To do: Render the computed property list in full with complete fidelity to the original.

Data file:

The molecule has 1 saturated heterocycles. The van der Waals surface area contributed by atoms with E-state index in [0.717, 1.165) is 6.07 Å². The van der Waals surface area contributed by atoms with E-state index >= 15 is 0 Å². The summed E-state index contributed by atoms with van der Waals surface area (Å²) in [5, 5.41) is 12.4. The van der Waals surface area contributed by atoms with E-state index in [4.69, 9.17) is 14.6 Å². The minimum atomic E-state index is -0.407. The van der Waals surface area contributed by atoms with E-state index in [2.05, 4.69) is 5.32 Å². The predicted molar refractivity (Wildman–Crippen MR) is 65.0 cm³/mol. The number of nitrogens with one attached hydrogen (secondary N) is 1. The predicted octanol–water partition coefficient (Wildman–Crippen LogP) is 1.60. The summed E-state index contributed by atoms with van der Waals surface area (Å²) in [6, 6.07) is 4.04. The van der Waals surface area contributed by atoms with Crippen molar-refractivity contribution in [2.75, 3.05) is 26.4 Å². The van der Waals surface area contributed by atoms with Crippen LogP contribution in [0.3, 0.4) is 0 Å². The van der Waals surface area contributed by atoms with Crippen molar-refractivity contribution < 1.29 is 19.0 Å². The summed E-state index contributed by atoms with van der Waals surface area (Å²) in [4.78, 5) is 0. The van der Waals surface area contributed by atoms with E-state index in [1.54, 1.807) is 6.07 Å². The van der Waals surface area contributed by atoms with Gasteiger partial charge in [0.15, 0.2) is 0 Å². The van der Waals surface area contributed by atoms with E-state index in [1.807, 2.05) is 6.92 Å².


The molecule has 1 saturated heterocycles. The van der Waals surface area contributed by atoms with E-state index in [0.717, 1.165) is 6.07 Å². The van der Waals surface area contributed by atoms with E-state index >= 15 is 0 Å². The summed E-state index contributed by atoms with van der Waals surface area (Å²) in [5, 5.41) is 12.4. The van der Waals surface area contributed by atoms with E-state index in [4.69, 9.17) is 14.6 Å². The minimum atomic E-state index is -0.407. The van der Waals surface area contributed by atoms with E-state index in [2.05, 4.69) is 5.32 Å². The predicted molar refractivity (Wildman–Crippen MR) is 65.0 cm³/mol. The number of nitrogens with one attached hydrogen (secondary N) is 1. The predicted octanol–water partition coefficient (Wildman–Crippen LogP) is 1.60. The summed E-state index contributed by atoms with van der Waals surface area (Å²) in [6, 6.07) is 4.04. The van der Waals surface area contributed by atoms with Crippen molar-refractivity contribution in [2.75, 3.05) is 26.4 Å². The van der Waals surface area contributed by atoms with Crippen LogP contribution in [0.3, 0.4) is 0 Å². The van der Waals surface area contributed by atoms with Crippen molar-refractivity contribution < 1.29 is 19.0 Å². The summed E-state index contributed by atoms with van der Waals surface area (Å²) in [4.78, 5) is 0. The van der Waals surface area contributed by atoms with E-state index in [1.54, 1.807) is 6.07 Å². The van der Waals surface area contributed by atoms with Gasteiger partial charge in [0.15, 0.2) is 0 Å². The van der Waals surface area contributed by atoms with E-state index in [1.807, 2.05) is 6.92 Å².